The research activities of our group are concerned with the physics of low-dimensional systems, where the electron states resulting from dimensional confinement lead to unusual conduction properties and to phase transitions as a function of temperature. These can include charge density waves (CDW), spin density waves (SDW), as well as Mott-Hubbard (MH) metal-insulator transitions. Moreover, in one-dimensional systems the physics can be drastically different from what is known in three-dimensional matter, and even the Fermi liquid picture may no longer be valid. It is fascinating to see how phase transitions between the conducting and insulating state for example are in fact driven by an electronic mechanism. In the case of a CDW, an electronic nesting condition governs the instability, while for an MH transition the local Coulomb interaction comes into play.
Systems: Realizations of such low-dimensional systems are intensely sought-after, and can be obtained in different ways. One class of quasi-1D systems are compound crystals with rather directional bonds, which exhibit electron states that are highly confined to one dimension. Another realization are systems prepared on surfaces of solid state substrates. These include self-organized growth of metal adsorbates on semiconductor surfaces. This method allows to tune the dimensionality between 2D and 1D behavior. Moreover, even the bare surface by itself is a realization of a 2D system, leading to the formation of surface states. Such well-defined states lend themselves to the study of many-body interactions and their particular energy scale. A key advantage of such surface-prepared systems is the relative ease with which they can be accessed by spectroscopic methods. They offer the unique possibility to modify them by e.g. exchange of the adatom species, or by modification of their charge content through doping. This allows an exceptional degree of control over the electronic properties.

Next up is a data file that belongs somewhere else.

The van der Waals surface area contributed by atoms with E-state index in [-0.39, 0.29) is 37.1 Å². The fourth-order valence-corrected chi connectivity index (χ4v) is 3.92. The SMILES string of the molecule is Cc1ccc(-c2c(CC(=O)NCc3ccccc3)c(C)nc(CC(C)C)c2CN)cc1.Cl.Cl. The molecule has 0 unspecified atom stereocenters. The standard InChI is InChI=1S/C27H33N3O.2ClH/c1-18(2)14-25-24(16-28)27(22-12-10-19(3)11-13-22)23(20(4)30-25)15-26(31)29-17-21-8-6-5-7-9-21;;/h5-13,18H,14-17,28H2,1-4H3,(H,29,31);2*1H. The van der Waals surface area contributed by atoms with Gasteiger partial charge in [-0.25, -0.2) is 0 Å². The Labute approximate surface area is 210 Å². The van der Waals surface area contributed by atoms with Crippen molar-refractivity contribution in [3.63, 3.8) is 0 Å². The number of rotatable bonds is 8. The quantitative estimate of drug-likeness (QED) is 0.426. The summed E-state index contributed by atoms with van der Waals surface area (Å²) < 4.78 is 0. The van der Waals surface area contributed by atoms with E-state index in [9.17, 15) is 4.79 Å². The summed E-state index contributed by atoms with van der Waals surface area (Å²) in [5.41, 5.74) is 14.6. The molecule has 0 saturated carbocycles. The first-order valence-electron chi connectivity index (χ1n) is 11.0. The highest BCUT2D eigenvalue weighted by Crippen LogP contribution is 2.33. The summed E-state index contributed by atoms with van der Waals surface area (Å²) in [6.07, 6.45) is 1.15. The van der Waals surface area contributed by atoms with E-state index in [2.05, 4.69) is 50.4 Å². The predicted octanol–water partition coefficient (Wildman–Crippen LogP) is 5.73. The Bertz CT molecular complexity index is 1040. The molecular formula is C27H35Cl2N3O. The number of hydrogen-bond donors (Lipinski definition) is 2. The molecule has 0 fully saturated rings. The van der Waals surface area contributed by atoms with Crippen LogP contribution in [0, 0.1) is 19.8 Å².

Techniques: The experimental techniques are based on ultra-high vacuum surface preparation of semi-conductor substrates and metals, wet-chemical etching in a flow box environment and electron-beam epitaxy of adatoms. Angle-resolved photoelectron spectroscopy (ARPES) with imaging analyzers is used to study the electronic states with high resolution. We specialize in spectroscopy of states at the Fermi level, in order to resolve energy gaps of charge density waves and 2D Mott systems as fingerprint of phase transitions. Part of the studies make use of synchrotron radiation with high brilliance and tunable photon energies. Scanning tunneling microscopy (STM) is used for structural determinations and especially to study the formation of CDW periodicities. The in situ combination with ARPES allows access to both real space and reciprocal space and thus the electron-lattice interplay.